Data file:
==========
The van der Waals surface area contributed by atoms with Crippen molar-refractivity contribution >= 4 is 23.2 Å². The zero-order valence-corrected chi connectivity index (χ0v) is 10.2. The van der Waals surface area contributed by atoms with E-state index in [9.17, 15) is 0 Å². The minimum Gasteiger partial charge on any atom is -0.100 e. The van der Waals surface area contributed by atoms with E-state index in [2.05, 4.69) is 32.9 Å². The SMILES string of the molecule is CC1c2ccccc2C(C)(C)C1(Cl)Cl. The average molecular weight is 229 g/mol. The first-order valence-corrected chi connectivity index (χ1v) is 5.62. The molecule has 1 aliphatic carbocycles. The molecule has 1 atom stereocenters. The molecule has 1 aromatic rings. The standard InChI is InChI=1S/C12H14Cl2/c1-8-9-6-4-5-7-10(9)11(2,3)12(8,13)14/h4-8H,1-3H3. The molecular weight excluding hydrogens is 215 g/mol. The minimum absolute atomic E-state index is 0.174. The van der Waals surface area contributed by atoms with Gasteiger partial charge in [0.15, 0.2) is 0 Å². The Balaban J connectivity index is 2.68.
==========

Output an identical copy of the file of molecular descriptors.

The van der Waals surface area contributed by atoms with Crippen molar-refractivity contribution >= 4 is 23.2 Å². The zero-order valence-corrected chi connectivity index (χ0v) is 10.2. The van der Waals surface area contributed by atoms with E-state index in [9.17, 15) is 0 Å². The minimum Gasteiger partial charge on any atom is -0.100 e. The van der Waals surface area contributed by atoms with E-state index in [2.05, 4.69) is 32.9 Å². The SMILES string of the molecule is CC1c2ccccc2C(C)(C)C1(Cl)Cl. The average molecular weight is 229 g/mol. The first-order valence-corrected chi connectivity index (χ1v) is 5.62. The molecule has 1 aliphatic carbocycles. The molecule has 1 atom stereocenters. The molecule has 1 aromatic rings. The standard InChI is InChI=1S/C12H14Cl2/c1-8-9-6-4-5-7-10(9)11(2,3)12(8,13)14/h4-8H,1-3H3. The molecular weight excluding hydrogens is 215 g/mol. The minimum absolute atomic E-state index is 0.174. The van der Waals surface area contributed by atoms with Gasteiger partial charge in [0.15, 0.2) is 0 Å². The Balaban J connectivity index is 2.68.